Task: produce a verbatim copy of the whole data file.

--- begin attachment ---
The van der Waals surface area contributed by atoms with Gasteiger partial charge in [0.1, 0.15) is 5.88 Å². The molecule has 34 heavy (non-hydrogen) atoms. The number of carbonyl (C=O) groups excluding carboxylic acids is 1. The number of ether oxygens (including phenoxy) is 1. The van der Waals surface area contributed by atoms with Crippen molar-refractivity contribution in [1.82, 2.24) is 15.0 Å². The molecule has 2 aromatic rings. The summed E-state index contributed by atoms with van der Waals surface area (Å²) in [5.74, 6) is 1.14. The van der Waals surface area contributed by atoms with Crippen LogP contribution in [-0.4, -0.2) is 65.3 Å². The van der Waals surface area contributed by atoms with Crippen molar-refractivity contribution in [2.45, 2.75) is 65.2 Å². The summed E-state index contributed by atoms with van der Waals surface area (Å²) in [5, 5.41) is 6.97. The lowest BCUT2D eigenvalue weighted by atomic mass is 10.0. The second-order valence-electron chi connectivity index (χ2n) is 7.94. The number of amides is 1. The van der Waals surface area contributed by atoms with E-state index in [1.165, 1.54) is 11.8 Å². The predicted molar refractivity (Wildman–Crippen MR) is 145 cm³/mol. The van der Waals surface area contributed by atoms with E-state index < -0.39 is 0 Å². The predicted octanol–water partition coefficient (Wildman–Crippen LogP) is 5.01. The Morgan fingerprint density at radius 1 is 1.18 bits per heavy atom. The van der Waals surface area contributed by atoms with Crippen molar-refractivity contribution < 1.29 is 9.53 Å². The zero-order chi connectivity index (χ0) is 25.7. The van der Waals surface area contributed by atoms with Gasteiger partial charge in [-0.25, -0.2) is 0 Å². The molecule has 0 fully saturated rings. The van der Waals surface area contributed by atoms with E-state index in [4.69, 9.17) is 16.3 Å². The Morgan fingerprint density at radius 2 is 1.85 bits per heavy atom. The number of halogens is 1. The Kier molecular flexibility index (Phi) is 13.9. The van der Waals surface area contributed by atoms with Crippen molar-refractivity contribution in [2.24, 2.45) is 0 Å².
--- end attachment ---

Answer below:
The van der Waals surface area contributed by atoms with Gasteiger partial charge in [0.1, 0.15) is 5.88 Å². The molecule has 34 heavy (non-hydrogen) atoms. The number of carbonyl (C=O) groups excluding carboxylic acids is 1. The number of ether oxygens (including phenoxy) is 1. The van der Waals surface area contributed by atoms with Crippen molar-refractivity contribution in [1.82, 2.24) is 15.0 Å². The molecule has 2 aromatic rings. The summed E-state index contributed by atoms with van der Waals surface area (Å²) in [5.74, 6) is 1.14. The van der Waals surface area contributed by atoms with Crippen LogP contribution in [-0.4, -0.2) is 65.3 Å². The van der Waals surface area contributed by atoms with Crippen molar-refractivity contribution in [2.45, 2.75) is 65.2 Å². The summed E-state index contributed by atoms with van der Waals surface area (Å²) in [5, 5.41) is 6.97. The lowest BCUT2D eigenvalue weighted by atomic mass is 10.0. The second-order valence-electron chi connectivity index (χ2n) is 7.94. The number of amides is 1. The van der Waals surface area contributed by atoms with E-state index in [1.165, 1.54) is 11.8 Å². The predicted molar refractivity (Wildman–Crippen MR) is 145 cm³/mol. The van der Waals surface area contributed by atoms with E-state index < -0.39 is 0 Å². The predicted octanol–water partition coefficient (Wildman–Crippen LogP) is 5.01. The Morgan fingerprint density at radius 1 is 1.18 bits per heavy atom. The van der Waals surface area contributed by atoms with Crippen molar-refractivity contribution < 1.29 is 9.53 Å². The zero-order chi connectivity index (χ0) is 25.7. The van der Waals surface area contributed by atoms with Gasteiger partial charge in [-0.25, -0.2) is 0 Å². The molecule has 0 fully saturated rings. The van der Waals surface area contributed by atoms with E-state index in [4.69, 9.17) is 16.3 Å². The Morgan fingerprint density at radius 2 is 1.85 bits per heavy atom. The number of halogens is 1. The Kier molecular flexibility index (Phi) is 13.9. The van der Waals surface area contributed by atoms with Crippen molar-refractivity contribution in [2.24, 2.45) is 0 Å².